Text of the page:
One of the greatest challenges facing organizations around the globe is catalyzing skills development amidst a challenging work environment—to make work more sustainable and thus more human. The aging workforce, an ongoing labor shortage, a growing skills gap, and the evolving nature of work all underscore the persistent need to think more disruptively about how much we learn ,as well as how we unleash the newfound capacity to learn.
From neuroscience we know humans have an innate capability to grow new neurons and forge new neuronal connections well into old age, but there is ongoing opportunity to apply recent developments in neuroscience to teaching and learning in organizations. As we learn more about how the brain works, we can break down barriers to learning and evolve human capabilities.
One such barrier is making time to learn. Work context, stress, corporate culture, and lack of confidence that time invested in learning will pay off all work to hinder motivation and thwart our natural tendency and capability to engage with ongoing learning and growth. A common reaction is “making time for learning” through various initiatives. Some organizations take it a step further by incentivizing learning through monetary benefits and rewards.
While these initiatives are perhaps necessary for removing both time and financial barriers to engaging in learning, they don’t necessarily address a key barrier to learning: intrinsic motivation. Intrinsically motivated learners are motivated by the desire to explore one’s curiosity and capacity and seek out new challenges and experiences for the sake of growth and fulfillment.
While there are ways to work on your own mindset to increase your own intrinsic motivation, there are three ideas you also can apply—with peers and team members or friends and family—to encourage others around you to learn and grow:
- Creating an environment of autonomy
- Encouraging learning
- Connecting learning to purpose
Creating an Environment of Autonomy
“Take what you want, leave what you don’t” is a mindset I’ve ported from the practice of yoga and apply when coaching and encouraging others in their personal development journeys. Learning is, after all, a practice, and creating untimely and sometimes unproductive expectations for others often can hinder their attempts to learn and grow. That is because pressures that counter autonomy—including others initiating the behaviors—undermine intrinsic motivation.
Autonomy is the sense that one is acting in a fashion that is self-initiated and authentic to their self-identity. Mounting evidence from neuroscience continues to support what earlier psychology experiments found: Autonomy can be a powerful intrinsic motivator and activate those parts of the brain most tuned in to learning, whereas having to follow direction—particularly when it doesn’t make sense—can have the opposite effect.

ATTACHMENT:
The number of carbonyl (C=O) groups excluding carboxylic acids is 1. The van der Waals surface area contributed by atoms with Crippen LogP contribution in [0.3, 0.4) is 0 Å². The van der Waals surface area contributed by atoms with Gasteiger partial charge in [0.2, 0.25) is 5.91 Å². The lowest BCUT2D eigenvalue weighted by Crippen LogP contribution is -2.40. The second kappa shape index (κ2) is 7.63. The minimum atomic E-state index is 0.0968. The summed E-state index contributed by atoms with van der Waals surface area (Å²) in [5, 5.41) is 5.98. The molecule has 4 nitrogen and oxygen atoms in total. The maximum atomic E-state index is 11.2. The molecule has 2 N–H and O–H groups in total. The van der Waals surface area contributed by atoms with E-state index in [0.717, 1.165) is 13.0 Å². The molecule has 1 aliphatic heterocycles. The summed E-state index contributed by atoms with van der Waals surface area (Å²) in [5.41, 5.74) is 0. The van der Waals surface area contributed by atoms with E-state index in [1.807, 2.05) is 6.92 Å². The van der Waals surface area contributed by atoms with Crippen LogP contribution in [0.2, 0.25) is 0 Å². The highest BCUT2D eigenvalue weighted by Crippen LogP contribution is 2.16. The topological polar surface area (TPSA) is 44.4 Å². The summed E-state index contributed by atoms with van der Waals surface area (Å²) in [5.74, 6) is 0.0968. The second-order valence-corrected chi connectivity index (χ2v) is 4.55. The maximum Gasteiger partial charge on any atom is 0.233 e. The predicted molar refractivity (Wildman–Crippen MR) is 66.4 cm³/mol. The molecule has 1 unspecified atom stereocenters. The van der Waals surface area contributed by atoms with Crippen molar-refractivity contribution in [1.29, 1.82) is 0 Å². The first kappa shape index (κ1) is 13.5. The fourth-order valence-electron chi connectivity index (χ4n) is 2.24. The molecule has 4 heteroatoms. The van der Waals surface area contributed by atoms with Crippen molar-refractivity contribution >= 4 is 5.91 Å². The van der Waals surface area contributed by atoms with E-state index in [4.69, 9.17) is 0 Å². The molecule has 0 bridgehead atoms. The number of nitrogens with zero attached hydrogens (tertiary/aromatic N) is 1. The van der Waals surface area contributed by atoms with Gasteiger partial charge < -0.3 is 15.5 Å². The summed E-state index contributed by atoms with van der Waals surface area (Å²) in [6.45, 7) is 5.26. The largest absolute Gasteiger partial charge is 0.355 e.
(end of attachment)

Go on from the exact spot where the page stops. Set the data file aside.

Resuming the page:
Encouraging others to pursue learning that aligns with self-identity and meets them where they are right now can empower them to develop self-awareness and drive commitment to engage in learning that is most relevant. As a peer, coach, or manager, you can create this autonomy by being a brainstorming partner in development and asking simple questions such as:
“Does that resonate?”
“Does that feel achievable?”
“Does that feel like something that would energize you?”
Building Confidence (and Habit)
One of the most fundamental concepts of neuroscience is the notion of plasticity: “Neurons that fire together wire together.” It is through this process of connecting and repeating that synaptic strength, and learning, increases. I like to think of it as a path in the woods—the more you walk the path, the easier it becomes to walk that path.
There is a similar path when it comes to the systematic process of learning. When you develop a new understanding around new or complex subjects, it not only forges learning around the topic (just as any other learning activity) but helps develop and strengthen neural networks. When the type of learning is more complex or novel, the act of learning can increase our capacity to learn by helping develop new strategies for more varied learning approaches, leading to the formation of new neural pathways.
Learning itself is a skill, and the more experienced at learning we become, the better we get at it. We develop practices like suspending judgement, self-examination, and exploring our curiosities for the sake of learning. Since learning begets learning, encouraging others to spend time learning anything, particularly if it’s complex or different, can help drive increased skill and appreciation around learning.
Connecting Learning to Purpose
Perhaps one of the biggest boosts to intrinsic motivation is purpose. Focusing our attention on something bigger than ourselves makes us neurologically and physically more equipped to handle difficult challenges. Purpose seeking is part of our ancient, hardwired system and serves to energize many types of exploratory activities.
What is interesting about these three tactics is that they all work through the “brain reward network,” the system that releases the feel-good neurotransmitter dopamine when needs are met. The effect is that doing it results in wanting to do more of it, multiplying our motivation and exponentiating our ability to learn. What’s unique about purpose is that it stimulates the “happiness trifecta,” which is a rush from oxytocin and serotonin, in addition to dopamine.
You can help others around you connect to purpose by modeling it yourself, demonstrating how you tune into purpose as a means to energize yourself around new and rewarding work (and learning.) You also can drive exploratory conversations, asking questions that help others identify purpose in their own lives:
“If you could do anything, what would it be?”
“What activities make you feel good when you can do them?”